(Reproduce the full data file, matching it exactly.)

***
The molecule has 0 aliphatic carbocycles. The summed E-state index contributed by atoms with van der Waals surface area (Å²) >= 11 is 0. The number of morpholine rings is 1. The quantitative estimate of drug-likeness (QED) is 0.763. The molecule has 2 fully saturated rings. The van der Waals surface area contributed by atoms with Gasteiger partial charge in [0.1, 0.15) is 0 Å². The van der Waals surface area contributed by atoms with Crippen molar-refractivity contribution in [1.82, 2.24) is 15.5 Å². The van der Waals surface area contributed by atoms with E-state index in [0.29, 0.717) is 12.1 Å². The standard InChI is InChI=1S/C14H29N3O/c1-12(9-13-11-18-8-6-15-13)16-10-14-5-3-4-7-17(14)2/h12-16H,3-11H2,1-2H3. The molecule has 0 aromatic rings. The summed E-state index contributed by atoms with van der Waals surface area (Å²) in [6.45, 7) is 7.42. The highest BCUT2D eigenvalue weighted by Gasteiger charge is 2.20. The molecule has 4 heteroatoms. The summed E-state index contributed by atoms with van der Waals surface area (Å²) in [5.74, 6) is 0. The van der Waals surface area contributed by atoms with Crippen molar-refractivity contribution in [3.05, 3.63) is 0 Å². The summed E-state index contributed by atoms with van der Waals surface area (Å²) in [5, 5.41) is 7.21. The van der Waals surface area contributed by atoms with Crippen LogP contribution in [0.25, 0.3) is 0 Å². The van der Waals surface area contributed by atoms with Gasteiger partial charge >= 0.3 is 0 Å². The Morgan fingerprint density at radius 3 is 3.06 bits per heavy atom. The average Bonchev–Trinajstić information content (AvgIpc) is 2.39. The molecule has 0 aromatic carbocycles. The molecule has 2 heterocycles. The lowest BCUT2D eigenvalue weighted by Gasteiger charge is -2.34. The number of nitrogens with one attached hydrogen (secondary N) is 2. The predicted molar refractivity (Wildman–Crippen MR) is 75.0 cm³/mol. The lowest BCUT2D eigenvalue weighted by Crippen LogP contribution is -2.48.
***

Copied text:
The molecule has 0 aliphatic carbocycles. The summed E-state index contributed by atoms with van der Waals surface area (Å²) >= 11 is 0. The number of morpholine rings is 1. The quantitative estimate of drug-likeness (QED) is 0.763. The molecule has 2 fully saturated rings. The van der Waals surface area contributed by atoms with Gasteiger partial charge in [0.1, 0.15) is 0 Å². The van der Waals surface area contributed by atoms with Crippen molar-refractivity contribution in [1.82, 2.24) is 15.5 Å². The van der Waals surface area contributed by atoms with E-state index in [0.29, 0.717) is 12.1 Å². The standard InChI is InChI=1S/C14H29N3O/c1-12(9-13-11-18-8-6-15-13)16-10-14-5-3-4-7-17(14)2/h12-16H,3-11H2,1-2H3. The molecule has 0 aromatic rings. The summed E-state index contributed by atoms with van der Waals surface area (Å²) in [6.45, 7) is 7.42. The highest BCUT2D eigenvalue weighted by Gasteiger charge is 2.20. The molecule has 4 heteroatoms. The summed E-state index contributed by atoms with van der Waals surface area (Å²) in [5.74, 6) is 0. The van der Waals surface area contributed by atoms with Crippen molar-refractivity contribution in [3.05, 3.63) is 0 Å². The summed E-state index contributed by atoms with van der Waals surface area (Å²) in [5, 5.41) is 7.21. The van der Waals surface area contributed by atoms with Crippen LogP contribution in [0.25, 0.3) is 0 Å². The van der Waals surface area contributed by atoms with Gasteiger partial charge >= 0.3 is 0 Å². The Morgan fingerprint density at radius 3 is 3.06 bits per heavy atom. The average Bonchev–Trinajstić information content (AvgIpc) is 2.39. The molecule has 0 aromatic carbocycles. The molecule has 2 heterocycles. The lowest BCUT2D eigenvalue weighted by Gasteiger charge is -2.34. The number of nitrogens with one attached hydrogen (secondary N) is 2. The predicted molar refractivity (Wildman–Crippen MR) is 75.0 cm³/mol. The lowest BCUT2D eigenvalue weighted by Crippen LogP contribution is -2.48.